Bill Walton Shared Details of a Shocking Offer He Got to Leave UCLA
Bill Walton didn’t have quite the career as an NBA player many envisioned. Chronic injuries to his feet and ankles took care of that. While essentially healthy for only two of his 10 NBA seasons, Walton was the NBA MVP in the first of those and the Sixth Man of the Year in the other, nine years apart. Given his pure dominance as a collegian at UCLA, it’s no surprise franchises were clamoring to get Walton’s signature on the bottom line.
In the early 1970s, he was the most sought-after prospect coming out of college since Kareem Abdul-Jabbar. The Portland Trail Blazers topped the Philadelphia 76ers in the coin flip for the first pick in the 1974 NBA Draft. But if a rival league had gotten its wish, Walton wouldn’t have been available in that draft. They made a through-the-roof offer to entice the young star to leave school early.
Bill Walton was a singular sensation as a Bruin
Because of the NCAA rules, Bill Walton could not play with the UCLA varsity as a freshman in 1970–71. As a sophomore, he made up for lost time. Walton averaged 21.1 points and 15.5 rebounds per game and led the 30–0 Bruins to their sixth consecutive national championship.
UCLA was again 30–0 during his junior year and steamrolled to another NCAA title as an encore. During Walton’s senior year, the Bruins lost twice. That included an 80–77 loss in double-overtime to North Carolina State in the national semifinals. The defeat ended their quest for an eighth consecutive NCAA championship.
Still, going 88–2 while being named consensus National Player of the Year three times is a terrific career. Despite an offer the American Basketball Association didn’t believe he could refuse, Walton never entertained any notion of leaving UCLA before his career was through.
The ABA offered Walton his own team, literally
In his 2016 memoir Back from the Dead: Searching for the Sound, Shining the Light, and Throwing it Down, Bill Walton shared a story of meeting with officials from the ABA. It was just after he led UCLA to a blowout victory over Memphis State in the national championship game.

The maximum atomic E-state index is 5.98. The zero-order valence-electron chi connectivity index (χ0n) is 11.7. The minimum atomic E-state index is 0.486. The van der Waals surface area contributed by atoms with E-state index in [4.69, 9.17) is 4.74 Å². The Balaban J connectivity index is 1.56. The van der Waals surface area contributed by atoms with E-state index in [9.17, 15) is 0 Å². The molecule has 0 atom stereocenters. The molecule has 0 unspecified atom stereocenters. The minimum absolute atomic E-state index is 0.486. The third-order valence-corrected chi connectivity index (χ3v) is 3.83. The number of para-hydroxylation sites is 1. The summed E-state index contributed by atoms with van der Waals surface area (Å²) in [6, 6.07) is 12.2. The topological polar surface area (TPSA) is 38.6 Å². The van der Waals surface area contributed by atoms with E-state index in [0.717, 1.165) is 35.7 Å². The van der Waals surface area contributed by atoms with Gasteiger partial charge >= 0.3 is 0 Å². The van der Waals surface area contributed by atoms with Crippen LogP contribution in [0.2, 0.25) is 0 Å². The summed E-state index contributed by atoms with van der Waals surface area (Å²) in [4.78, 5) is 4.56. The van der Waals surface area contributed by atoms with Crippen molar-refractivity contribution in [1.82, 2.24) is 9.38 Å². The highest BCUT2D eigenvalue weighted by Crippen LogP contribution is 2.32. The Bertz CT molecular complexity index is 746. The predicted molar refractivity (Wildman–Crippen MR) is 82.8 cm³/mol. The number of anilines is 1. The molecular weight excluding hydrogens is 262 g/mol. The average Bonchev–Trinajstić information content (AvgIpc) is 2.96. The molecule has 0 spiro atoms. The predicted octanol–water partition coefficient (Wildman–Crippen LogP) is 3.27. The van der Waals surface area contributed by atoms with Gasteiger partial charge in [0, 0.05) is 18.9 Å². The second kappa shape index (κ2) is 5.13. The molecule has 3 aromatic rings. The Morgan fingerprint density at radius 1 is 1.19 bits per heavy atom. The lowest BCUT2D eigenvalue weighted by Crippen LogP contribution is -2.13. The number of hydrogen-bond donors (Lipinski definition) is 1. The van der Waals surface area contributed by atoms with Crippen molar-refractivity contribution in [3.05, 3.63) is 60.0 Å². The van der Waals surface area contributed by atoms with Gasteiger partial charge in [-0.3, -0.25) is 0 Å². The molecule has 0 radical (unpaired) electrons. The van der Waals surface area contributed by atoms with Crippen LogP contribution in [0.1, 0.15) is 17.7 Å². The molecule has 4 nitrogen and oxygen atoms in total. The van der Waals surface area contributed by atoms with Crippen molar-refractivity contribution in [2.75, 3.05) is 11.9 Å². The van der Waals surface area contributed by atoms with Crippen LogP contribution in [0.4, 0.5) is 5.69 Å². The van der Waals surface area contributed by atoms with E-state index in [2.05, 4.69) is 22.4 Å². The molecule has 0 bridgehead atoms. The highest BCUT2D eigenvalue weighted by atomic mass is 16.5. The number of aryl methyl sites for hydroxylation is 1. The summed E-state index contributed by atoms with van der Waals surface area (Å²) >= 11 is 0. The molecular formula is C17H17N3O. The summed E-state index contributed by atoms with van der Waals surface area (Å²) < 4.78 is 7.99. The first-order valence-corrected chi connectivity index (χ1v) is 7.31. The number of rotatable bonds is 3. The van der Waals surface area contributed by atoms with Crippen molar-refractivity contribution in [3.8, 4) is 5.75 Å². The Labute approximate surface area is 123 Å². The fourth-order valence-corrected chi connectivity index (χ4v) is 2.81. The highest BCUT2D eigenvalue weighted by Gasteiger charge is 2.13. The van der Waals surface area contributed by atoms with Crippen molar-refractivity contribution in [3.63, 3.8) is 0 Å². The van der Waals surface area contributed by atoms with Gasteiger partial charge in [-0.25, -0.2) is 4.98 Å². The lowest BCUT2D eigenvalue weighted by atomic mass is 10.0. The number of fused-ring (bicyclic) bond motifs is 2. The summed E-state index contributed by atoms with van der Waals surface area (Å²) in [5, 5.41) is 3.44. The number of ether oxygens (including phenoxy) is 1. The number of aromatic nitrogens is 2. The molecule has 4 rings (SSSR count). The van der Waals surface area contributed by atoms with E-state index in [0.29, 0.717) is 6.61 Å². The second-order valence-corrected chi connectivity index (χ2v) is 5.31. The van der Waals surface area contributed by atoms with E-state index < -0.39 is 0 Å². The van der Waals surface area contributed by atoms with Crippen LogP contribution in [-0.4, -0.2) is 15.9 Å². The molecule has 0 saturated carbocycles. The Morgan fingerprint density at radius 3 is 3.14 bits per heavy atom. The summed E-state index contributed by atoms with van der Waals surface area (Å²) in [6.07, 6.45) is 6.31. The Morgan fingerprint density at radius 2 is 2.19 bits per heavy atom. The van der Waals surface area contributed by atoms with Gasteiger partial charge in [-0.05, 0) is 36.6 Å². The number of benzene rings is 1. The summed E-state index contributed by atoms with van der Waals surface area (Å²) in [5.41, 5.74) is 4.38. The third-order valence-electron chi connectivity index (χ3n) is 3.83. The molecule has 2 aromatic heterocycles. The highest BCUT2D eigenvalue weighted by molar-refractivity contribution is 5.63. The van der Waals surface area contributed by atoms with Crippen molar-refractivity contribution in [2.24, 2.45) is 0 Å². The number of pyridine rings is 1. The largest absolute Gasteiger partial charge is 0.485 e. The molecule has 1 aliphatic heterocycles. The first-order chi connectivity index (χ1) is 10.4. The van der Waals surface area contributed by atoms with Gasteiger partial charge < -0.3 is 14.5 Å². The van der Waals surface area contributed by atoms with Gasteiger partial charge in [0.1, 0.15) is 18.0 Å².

According to Walton’s book, legendary coach John Wooden told him that he needed to meet with ABA representatives. They came to St. Louis to see him after the title game, and their offer was something else:
“They’re carrying packages, briefcases, and suitcases, apparently on the move. After some brief introductions, they laid out their pitch, explaining that they wanted me to skip my senior year at UCLA and come join the ABA. They said they were prepared to do whatever it took to get the deal done.
“And that included giving me ownership of my own franchise, which would be located in LA; they would get Jerry West to be the coach or general manager, or both; and I could personally select any other players from the ABA to fill out our roster — with the exception of (Julius Erving), who they said they needed to keep in New York to maintain competitive balance and keep the whole thing interesting.”
Walton said the men started opening the suitcases, all filled with cash, to seal the deal. But the young star turned them down flat. Instead, Walton went back to UCLA for his final season before launching his star-crossed NBA career.
Bill Walton in the ABA is an intriguing ‘what if’
The ABA made an unsuccessful run at Abdul-Jabbar in 1969. Some in the league undoubtedly believed landing Bill Walton would erase some of that. By the mid-1970s, the ABA was on its last financial legs, and everyone knew it. It was fighting for a merger, hoping to get the NBA to absorb all its teams. That’s how the National Football League took in the entire American Football League.
Walton couldn’t stand the pounding of the NBA’s 82-game schedule. So it’s hard to think he’d have fared any better with the 84-game slate of the ABA. Then consider ABA travel on commercial flights to cities far off the beaten path of the airline hubs.
Still, Walton was a maverick, and the ABA was the ultimate maverick league. The match would have been a sight to behold. A big man with a red ponytail flipping around a red-white-and-blue ball? That’s the stuff from which legends spring. Bill Walton did well for himself on that front, though, despite missing four full seasons because of his flawed feet.